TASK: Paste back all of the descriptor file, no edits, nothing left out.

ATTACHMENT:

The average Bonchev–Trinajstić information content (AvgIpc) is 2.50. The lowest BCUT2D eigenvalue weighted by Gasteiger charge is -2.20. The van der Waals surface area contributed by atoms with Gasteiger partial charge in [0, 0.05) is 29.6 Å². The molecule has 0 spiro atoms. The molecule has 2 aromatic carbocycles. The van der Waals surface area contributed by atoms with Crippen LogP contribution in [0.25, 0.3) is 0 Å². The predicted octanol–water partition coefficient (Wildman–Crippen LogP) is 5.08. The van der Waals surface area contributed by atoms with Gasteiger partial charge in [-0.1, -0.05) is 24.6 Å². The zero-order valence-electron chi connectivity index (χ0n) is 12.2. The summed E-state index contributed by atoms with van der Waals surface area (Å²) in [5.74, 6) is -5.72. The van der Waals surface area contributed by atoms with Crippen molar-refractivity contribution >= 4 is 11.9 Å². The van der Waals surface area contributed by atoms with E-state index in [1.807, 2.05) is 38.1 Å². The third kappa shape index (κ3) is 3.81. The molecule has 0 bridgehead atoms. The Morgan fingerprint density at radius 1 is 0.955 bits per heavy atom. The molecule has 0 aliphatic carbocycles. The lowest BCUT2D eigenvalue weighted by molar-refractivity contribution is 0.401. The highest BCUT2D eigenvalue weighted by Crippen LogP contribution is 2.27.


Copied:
The average Bonchev–Trinajstić information content (AvgIpc) is 2.50. The lowest BCUT2D eigenvalue weighted by Gasteiger charge is -2.20. The van der Waals surface area contributed by atoms with Gasteiger partial charge in [0, 0.05) is 29.6 Å². The molecule has 0 spiro atoms. The molecule has 2 aromatic carbocycles. The van der Waals surface area contributed by atoms with Crippen LogP contribution in [0.25, 0.3) is 0 Å². The predicted octanol–water partition coefficient (Wildman–Crippen LogP) is 5.08. The van der Waals surface area contributed by atoms with Gasteiger partial charge in [-0.1, -0.05) is 24.6 Å². The zero-order valence-electron chi connectivity index (χ0n) is 12.2. The summed E-state index contributed by atoms with van der Waals surface area (Å²) in [5.74, 6) is -5.72. The van der Waals surface area contributed by atoms with Crippen molar-refractivity contribution >= 4 is 11.9 Å². The van der Waals surface area contributed by atoms with E-state index in [1.807, 2.05) is 38.1 Å². The third kappa shape index (κ3) is 3.81. The molecule has 0 bridgehead atoms. The Morgan fingerprint density at radius 1 is 0.955 bits per heavy atom. The molecule has 0 aliphatic carbocycles. The lowest BCUT2D eigenvalue weighted by molar-refractivity contribution is 0.401. The highest BCUT2D eigenvalue weighted by Crippen LogP contribution is 2.27.